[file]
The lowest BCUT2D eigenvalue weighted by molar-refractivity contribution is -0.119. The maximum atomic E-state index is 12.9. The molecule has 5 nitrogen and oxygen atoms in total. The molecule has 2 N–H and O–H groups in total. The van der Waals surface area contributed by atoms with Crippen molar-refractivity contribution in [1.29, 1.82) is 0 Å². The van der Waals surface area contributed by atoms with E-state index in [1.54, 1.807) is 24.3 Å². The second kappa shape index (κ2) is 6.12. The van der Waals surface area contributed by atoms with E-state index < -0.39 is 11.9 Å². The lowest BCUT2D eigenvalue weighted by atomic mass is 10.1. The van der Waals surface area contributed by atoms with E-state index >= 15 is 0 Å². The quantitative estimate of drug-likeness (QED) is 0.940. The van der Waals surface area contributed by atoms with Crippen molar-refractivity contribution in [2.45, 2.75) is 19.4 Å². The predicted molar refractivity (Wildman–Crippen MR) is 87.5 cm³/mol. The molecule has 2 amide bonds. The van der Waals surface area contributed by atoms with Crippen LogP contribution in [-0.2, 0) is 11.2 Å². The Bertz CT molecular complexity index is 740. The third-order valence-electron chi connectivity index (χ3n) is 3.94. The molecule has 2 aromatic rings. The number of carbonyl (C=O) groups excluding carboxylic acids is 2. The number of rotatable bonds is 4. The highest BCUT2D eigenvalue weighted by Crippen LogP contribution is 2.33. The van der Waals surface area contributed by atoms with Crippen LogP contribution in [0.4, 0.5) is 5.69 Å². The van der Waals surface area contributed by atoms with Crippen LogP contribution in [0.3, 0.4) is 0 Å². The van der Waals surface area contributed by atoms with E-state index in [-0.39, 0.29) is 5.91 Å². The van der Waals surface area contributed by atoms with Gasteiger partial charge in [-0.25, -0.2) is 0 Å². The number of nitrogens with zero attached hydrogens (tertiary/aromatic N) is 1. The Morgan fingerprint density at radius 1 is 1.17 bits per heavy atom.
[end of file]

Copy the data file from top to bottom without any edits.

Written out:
The lowest BCUT2D eigenvalue weighted by molar-refractivity contribution is -0.119. The maximum atomic E-state index is 12.9. The molecule has 5 nitrogen and oxygen atoms in total. The molecule has 2 N–H and O–H groups in total. The van der Waals surface area contributed by atoms with Crippen molar-refractivity contribution in [1.29, 1.82) is 0 Å². The van der Waals surface area contributed by atoms with E-state index in [1.54, 1.807) is 24.3 Å². The second kappa shape index (κ2) is 6.12. The van der Waals surface area contributed by atoms with E-state index < -0.39 is 11.9 Å². The lowest BCUT2D eigenvalue weighted by atomic mass is 10.1. The van der Waals surface area contributed by atoms with E-state index >= 15 is 0 Å². The quantitative estimate of drug-likeness (QED) is 0.940. The van der Waals surface area contributed by atoms with Crippen molar-refractivity contribution in [2.45, 2.75) is 19.4 Å². The predicted molar refractivity (Wildman–Crippen MR) is 87.5 cm³/mol. The molecule has 2 amide bonds. The van der Waals surface area contributed by atoms with Crippen LogP contribution in [-0.2, 0) is 11.2 Å². The Bertz CT molecular complexity index is 740. The third-order valence-electron chi connectivity index (χ3n) is 3.94. The molecule has 2 aromatic rings. The number of carbonyl (C=O) groups excluding carboxylic acids is 2. The number of rotatable bonds is 4. The highest BCUT2D eigenvalue weighted by Crippen LogP contribution is 2.33. The van der Waals surface area contributed by atoms with Crippen LogP contribution in [0.4, 0.5) is 5.69 Å². The van der Waals surface area contributed by atoms with Crippen LogP contribution in [0.3, 0.4) is 0 Å². The van der Waals surface area contributed by atoms with E-state index in [-0.39, 0.29) is 5.91 Å². The van der Waals surface area contributed by atoms with Gasteiger partial charge in [-0.25, -0.2) is 0 Å². The number of nitrogens with zero attached hydrogens (tertiary/aromatic N) is 1. The Morgan fingerprint density at radius 1 is 1.17 bits per heavy atom.